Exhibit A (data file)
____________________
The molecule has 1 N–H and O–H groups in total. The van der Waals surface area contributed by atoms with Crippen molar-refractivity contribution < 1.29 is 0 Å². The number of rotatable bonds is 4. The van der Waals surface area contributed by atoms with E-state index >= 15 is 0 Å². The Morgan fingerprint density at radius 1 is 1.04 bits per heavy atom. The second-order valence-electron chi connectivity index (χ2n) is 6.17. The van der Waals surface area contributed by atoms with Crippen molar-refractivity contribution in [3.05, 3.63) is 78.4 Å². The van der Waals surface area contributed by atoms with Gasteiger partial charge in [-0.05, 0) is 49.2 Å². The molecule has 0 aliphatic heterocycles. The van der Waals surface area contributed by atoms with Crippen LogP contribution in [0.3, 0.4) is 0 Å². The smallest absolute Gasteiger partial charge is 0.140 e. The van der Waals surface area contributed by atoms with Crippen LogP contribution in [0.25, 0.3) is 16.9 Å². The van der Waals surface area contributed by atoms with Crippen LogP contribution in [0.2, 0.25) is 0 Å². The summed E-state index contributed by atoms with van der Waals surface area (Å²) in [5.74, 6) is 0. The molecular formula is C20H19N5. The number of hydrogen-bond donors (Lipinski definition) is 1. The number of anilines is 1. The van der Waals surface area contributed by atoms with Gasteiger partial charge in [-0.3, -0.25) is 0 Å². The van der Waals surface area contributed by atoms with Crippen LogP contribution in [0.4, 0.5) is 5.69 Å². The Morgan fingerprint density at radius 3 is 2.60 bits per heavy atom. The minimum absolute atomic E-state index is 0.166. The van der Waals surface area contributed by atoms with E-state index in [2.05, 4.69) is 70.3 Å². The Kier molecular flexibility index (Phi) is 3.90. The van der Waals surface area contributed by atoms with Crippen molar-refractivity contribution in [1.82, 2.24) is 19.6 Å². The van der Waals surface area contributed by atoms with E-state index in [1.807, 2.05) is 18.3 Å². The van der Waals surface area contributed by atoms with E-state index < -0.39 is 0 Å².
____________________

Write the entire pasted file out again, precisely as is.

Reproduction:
The molecule has 1 N–H and O–H groups in total. The van der Waals surface area contributed by atoms with Crippen molar-refractivity contribution < 1.29 is 0 Å². The number of rotatable bonds is 4. The van der Waals surface area contributed by atoms with E-state index >= 15 is 0 Å². The Morgan fingerprint density at radius 1 is 1.04 bits per heavy atom. The second-order valence-electron chi connectivity index (χ2n) is 6.17. The van der Waals surface area contributed by atoms with Crippen molar-refractivity contribution in [3.05, 3.63) is 78.4 Å². The van der Waals surface area contributed by atoms with Gasteiger partial charge in [-0.05, 0) is 49.2 Å². The molecule has 0 aliphatic heterocycles. The van der Waals surface area contributed by atoms with Crippen LogP contribution in [0.3, 0.4) is 0 Å². The smallest absolute Gasteiger partial charge is 0.140 e. The van der Waals surface area contributed by atoms with Crippen LogP contribution in [0.25, 0.3) is 16.9 Å². The van der Waals surface area contributed by atoms with Crippen LogP contribution in [0.2, 0.25) is 0 Å². The summed E-state index contributed by atoms with van der Waals surface area (Å²) in [5.74, 6) is 0. The molecular formula is C20H19N5. The number of hydrogen-bond donors (Lipinski definition) is 1. The number of anilines is 1. The van der Waals surface area contributed by atoms with Gasteiger partial charge in [-0.3, -0.25) is 0 Å². The van der Waals surface area contributed by atoms with Crippen LogP contribution in [0.4, 0.5) is 5.69 Å². The Morgan fingerprint density at radius 3 is 2.60 bits per heavy atom. The minimum absolute atomic E-state index is 0.166. The van der Waals surface area contributed by atoms with E-state index in [2.05, 4.69) is 70.3 Å². The Kier molecular flexibility index (Phi) is 3.90. The van der Waals surface area contributed by atoms with Crippen molar-refractivity contribution in [1.82, 2.24) is 19.6 Å². The van der Waals surface area contributed by atoms with E-state index in [1.807, 2.05) is 18.3 Å². The van der Waals surface area contributed by atoms with E-state index < -0.39 is 0 Å².